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Boyle 2007

Boyle 2007

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Published by Rod
Boyle Lecture 2007.John D Barrow Cosmology of Ultimate Concern
Boyle Lecture 2007.John D Barrow Cosmology of Ultimate Concern

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Published by: Rod on Sep 14, 2008
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04/11/2013

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The Boyle Lecture 2007
“Cosmology of Ultimate Concern”
Professor John D Barrow FRS
Gresham Professor of Astronomy and University of CambridgeThe years 1691 and 1692 were very eventful and significant for the subject of naturaltheology and for the entwinement of theology and the natural sciences. Of course in 1691,Robert Boyle died, and his Will set up the series of sermons and lectures that we now call theBoyle Lectures. The first of those was given by the young Richard Bentley in 1692 at the ageof 29. But also at that time, in those two years, two very influential volumes were beingpublished by John Ray, based on lectures that he gave in Cambridge, so natural theology wassomething that was in the intellectual air as well as being in the religious air. It was only fiveyears since Newton’s
Principia
appeared in 1687, and what Bentley decided to do amountedto a sea-change in the way that natural theology was presented and fashioned.Previously, the focus of natural theologians had been upon the multiplicity of the outcomes of the laws of nature, the fortuitous coincidences of those outcomes that appeared to create anenvironment tailor-made for life and for our sort of it in particular. But what Bentley decidedto do was to take information that he had gleaned from more informal versions of Newton’s
Principia
to create a form of design argument in natural theology that was based not upon theoutcomes of the laws of nature but upon the forms of those laws themselves. Newton was thefirst to create an extensive system of universal laws of nature. Bentley engaged incorrespondence with Newton in order to learn more carefully and more clearly whatNewton’s views were about the issues he intended to raise in his lectures. Newton clearlyapproved of this enterprise, and the famous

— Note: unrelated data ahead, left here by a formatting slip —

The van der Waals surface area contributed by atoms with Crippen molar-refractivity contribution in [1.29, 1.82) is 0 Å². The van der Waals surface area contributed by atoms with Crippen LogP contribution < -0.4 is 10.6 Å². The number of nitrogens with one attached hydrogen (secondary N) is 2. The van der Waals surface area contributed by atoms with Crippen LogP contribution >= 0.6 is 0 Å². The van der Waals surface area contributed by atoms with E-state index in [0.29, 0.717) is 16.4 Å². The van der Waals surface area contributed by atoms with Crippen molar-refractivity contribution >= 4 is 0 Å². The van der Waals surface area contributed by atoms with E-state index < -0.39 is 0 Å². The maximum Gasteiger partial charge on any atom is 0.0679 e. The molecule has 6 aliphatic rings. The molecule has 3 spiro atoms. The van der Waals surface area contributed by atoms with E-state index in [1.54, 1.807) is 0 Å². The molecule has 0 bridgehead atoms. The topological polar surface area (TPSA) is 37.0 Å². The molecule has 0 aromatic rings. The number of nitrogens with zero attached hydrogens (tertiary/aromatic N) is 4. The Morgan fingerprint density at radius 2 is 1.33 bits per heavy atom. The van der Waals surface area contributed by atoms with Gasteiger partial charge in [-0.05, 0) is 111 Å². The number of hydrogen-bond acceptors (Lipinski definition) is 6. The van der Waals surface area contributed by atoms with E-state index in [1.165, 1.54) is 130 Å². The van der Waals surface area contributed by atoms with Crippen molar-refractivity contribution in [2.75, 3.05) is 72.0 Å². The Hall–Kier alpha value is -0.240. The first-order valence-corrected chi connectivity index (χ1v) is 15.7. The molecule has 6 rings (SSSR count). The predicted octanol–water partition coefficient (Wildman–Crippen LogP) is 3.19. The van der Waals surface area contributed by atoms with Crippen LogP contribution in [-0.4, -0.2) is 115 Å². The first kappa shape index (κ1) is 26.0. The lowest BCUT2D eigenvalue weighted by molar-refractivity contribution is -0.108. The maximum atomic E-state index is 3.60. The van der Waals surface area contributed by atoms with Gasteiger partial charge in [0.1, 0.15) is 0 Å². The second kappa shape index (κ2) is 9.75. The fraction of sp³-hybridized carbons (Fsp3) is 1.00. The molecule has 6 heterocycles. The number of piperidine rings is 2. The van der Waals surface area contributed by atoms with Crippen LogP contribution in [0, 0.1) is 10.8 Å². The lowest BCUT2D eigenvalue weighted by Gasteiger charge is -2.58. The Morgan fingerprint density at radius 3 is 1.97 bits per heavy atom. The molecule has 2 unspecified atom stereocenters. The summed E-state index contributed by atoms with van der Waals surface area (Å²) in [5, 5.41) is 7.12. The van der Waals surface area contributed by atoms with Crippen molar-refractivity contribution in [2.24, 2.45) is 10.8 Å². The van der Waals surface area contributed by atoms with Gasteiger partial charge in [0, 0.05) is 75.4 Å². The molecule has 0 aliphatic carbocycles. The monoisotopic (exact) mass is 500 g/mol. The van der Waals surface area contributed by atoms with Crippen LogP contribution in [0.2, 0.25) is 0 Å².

Letters to Bentley
are among the most interestingpieces of informal scientific intuition that exist from that period.Bentley recognised the scope of Newton’s creation for what his enterprise required. He wasof course a classical scholar. Later on, he would go on to become Master of Trinity College,like Lord Rees; fortunately Lord Rees is a much more enlightened Master of Trinity Collegethan Bentley ever was, and certainly will not be following the course of action that Bentleyembarked upon in his engagement with the Fellows. They failed over many years to havehim removed and, to their chagrin, he eventually died in his bed in the College. Well, theywere probably pleased he died… but not in the College!
 
Bentley took his cue from, in effect,
 
new physics of his time, and we are going to do the same: we are going to look at what someof the new ideas in cosmology have to say about our place in the universe.Like Bentley, we know that the universe is big, but what Bentley did not know and we do isthat it is also getting bigger. Since the late-1920s, we have known that the universe isexpanding; that distant parts of the universe, distant clusters of galaxies, are receding awayfrom one another at ever-increasing speeds. That introduces to cosmology a complexion of the universe which we might call an evolutionary one; that things are in a state of change.The universe is not like a watch in the sense that Paley once tried to persuade us in 1802 – itis not like a watch because it is not finished at the level of the astronomical phenomena. It isstill changing, it is still developing, it is still exploring all the potential that is possible for it tovisit.We can measure the size of the universe as it expands against time in billions of years; theexpanding universe and the unfolding trajectory of its history. That trajectory means that atdifferent times, conditions are different. When the universe is small, it is hot and dense, andtoo hot in its first quarter of a million years for any atoms to exist. Today, it is relatively cooland sparse, just a few degrees above absolute zero. In between, as it has expanded, it has,first of all, allowed the first atoms to form, then molecules, then great islands of materialcondense out to form what we now call galaxies and, within them, stars, planets andultimately people can form.In the future, the long range forecast looks rather bleak. The Sun and the Solar Systemaround it will undergo an irrevocable energy crisis. If our descendents wish to survive, theyhad better move elsewhere, but ultimately wherever they move to will suffer the same fate,and the long range forecast of the universe is bleak for habitation and for life. Similarly, if you look back early enough, the universe is not able to support life. There is a short intervalof cosmic history, a niche of time during which conditions allow life as we know it andcomplexity in any chemical form to exist. The fact that we live within that habitable niche isof course no coincidence. We live about 13.7 billion years after the apparent beginning.Those enormous periods of time seem very strange. A few years ago, I was shopping in mysupermarket and I discovered that these enormous periods of time had even infiltrated thecommercial world of Sainsbury’s. On the shelf there was a sachet of salt, and it had writtenon the side, “This salt is over 200 million years old. Extracted from the mountain ranges of Germany. Best before April 4